See, e.g.,

Clemens Wergin, “Der Tod des iranischen Topterroristen ist ein Wendepunkt,” Die Welt, 3 Januar 2020 (10:54 Uhr).

Spengler, “Trump takes a calculated risk on Iran; Will Iran respond with a limited attack or pick a high-value target and invoke the full wrath of the US?” Asia Times Online, January 3, 2020.

Carsten Luther (Kommentar), “Donald Trump: Impulsiv und ohne Weitsicht; Mit seinem Schlag gegen das iranische Regime ist US-Präsident Donald Trump ein hohes Risiko eingegangen. Wenn man doch nur glauben könnte, er habe die Folgen bedacht,” Die Welt, 3 Januar 2020.

See also:

Susan E. Rice , “The Dire Consequences of Trump’s Suleimani Decision
One thing is clear after the killing of Iran’s second most important official: Americans are not safer,” New York Times, January 4, 2020.

Jonathan Stevenson, “American Foreign Policy Is Broken. Suleimani’s Killing Proves It; A properly functioning National Security Council would never have let it happen, for good reason,” New York Times, January 4, 2020.

David P. Goldman (Spengler), “President Trump Takes a Well-Calculated Risk with Iran,” PJ Media, January 3, 2020. DIFFERENT ARTICLE FROM ONE CITED ABOVE IN ASIA The Age of Open Assassination

Audrey Kurth Cronin, “The Age of Open Assassination,” LAWFARE, January 19, 2020 (10:00 AM).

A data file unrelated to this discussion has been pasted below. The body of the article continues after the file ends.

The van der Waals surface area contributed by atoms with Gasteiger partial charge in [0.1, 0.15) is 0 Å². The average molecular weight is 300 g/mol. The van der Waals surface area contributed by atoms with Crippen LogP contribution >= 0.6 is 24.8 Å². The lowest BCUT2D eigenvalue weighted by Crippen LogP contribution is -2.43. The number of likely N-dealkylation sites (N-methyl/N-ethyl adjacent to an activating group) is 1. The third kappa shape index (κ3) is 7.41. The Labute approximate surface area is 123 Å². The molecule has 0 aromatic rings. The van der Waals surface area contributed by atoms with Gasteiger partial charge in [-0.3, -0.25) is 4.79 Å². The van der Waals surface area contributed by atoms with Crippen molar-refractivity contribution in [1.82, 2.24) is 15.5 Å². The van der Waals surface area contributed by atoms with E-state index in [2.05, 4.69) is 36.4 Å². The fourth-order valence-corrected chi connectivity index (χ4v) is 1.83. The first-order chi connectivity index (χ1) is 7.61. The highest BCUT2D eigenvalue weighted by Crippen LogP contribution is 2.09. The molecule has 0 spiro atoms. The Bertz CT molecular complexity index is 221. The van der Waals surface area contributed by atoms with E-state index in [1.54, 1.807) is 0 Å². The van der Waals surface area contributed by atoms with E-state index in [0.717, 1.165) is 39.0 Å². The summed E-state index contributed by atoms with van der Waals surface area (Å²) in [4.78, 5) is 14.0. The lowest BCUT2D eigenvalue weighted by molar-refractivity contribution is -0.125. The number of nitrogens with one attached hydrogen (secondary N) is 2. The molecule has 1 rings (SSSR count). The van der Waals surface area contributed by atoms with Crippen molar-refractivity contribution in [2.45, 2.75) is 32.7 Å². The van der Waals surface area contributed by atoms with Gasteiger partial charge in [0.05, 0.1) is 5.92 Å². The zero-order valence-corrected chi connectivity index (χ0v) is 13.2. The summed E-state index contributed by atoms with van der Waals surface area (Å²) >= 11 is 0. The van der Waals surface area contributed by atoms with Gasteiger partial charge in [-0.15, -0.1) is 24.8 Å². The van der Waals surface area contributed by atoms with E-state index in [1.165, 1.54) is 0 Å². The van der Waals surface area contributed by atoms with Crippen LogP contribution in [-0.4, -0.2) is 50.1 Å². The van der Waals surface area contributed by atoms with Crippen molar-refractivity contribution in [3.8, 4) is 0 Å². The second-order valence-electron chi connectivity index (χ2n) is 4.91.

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"The Trenchant Observer" is edited and published by The Observer, an international lawyer who has taught International Law, Human Rights, and Comparative Law at major U.S. universities, including Harvard, Brandeis, the University of Pittsburgh, and the University of Kansas. He is a former staff attorney at the Inter-American Commission on Human Rights of the Organization of American States (IACHR), where he was in charge of Brazil, Haiti, Mexico and the United States, and also worked on complaints from and reports on other countries including Argentina, Chile, Uruguay, El Salvador, Nicaragua, and Guatemala. As an international development expert, he has worked on Rule of Law, Human Rights, and Judicial Reform in a number of countries in Latin America, the Caribbean, Africa, the Middle East, South Asia, and the Russian Federation. In the private sector, The Observer has worked as an international attorney for a leading national law firm and major global companies, on joint ventures and other matters in a number of countries in Europe (including Russia and the Ukraine), throughout Latin America and the Caribbean, and in Australia, Indonesia, Vietnam, China and Japan. The Trenchant Observer blog provides an unfiltered international perspective for news and opinion on current events, in their historical context, drawing on a daily review of leading German, French, Spanish and English newspapers as well as the New York Times, the Wall Street Journal, the Washington Post, and other American newspapers, and on sources in other countries relevant to issues being analyzed. The Observer speaks fluent English, French, German, Portuguese and Spanish, and also knows other languages. He holds an S.J.D. or Doctor of Juridical Science in International Law from Harvard University, and a Doctor of Law (J.D.) and a Master of the Science of Law (J.S.M.), from Stanford University. As an undergraduate, he received a Bachelor of Arts degree, also from Stanford, where he graduated “With Great Distinction” (summa cum laude) and received the James Birdsall Weter Prize for the best Senior Honors Thesis in History. In addition to having taught as a Lecturer on Law at Harvard Law School, The Observer has been a Visiting Scholar at Harvard University's Center for International Affairs (CFIA). His fellowships include a Stanford Postdoctoral Fellowship in Law and Development, the Rómulo Gallegos Fellowship in International Human Rights awarded by the Inter-American Commission on Human Rights, and a Harvard MacArthur Fellowship in International Peace and Security. Beyond his articles in The Trenchant Observer, he is the author of two books and numerous scholarly articles on subjects of international and comparative law. Currently he is working on a manuscript drawing on the best articles that have appeared in the blog.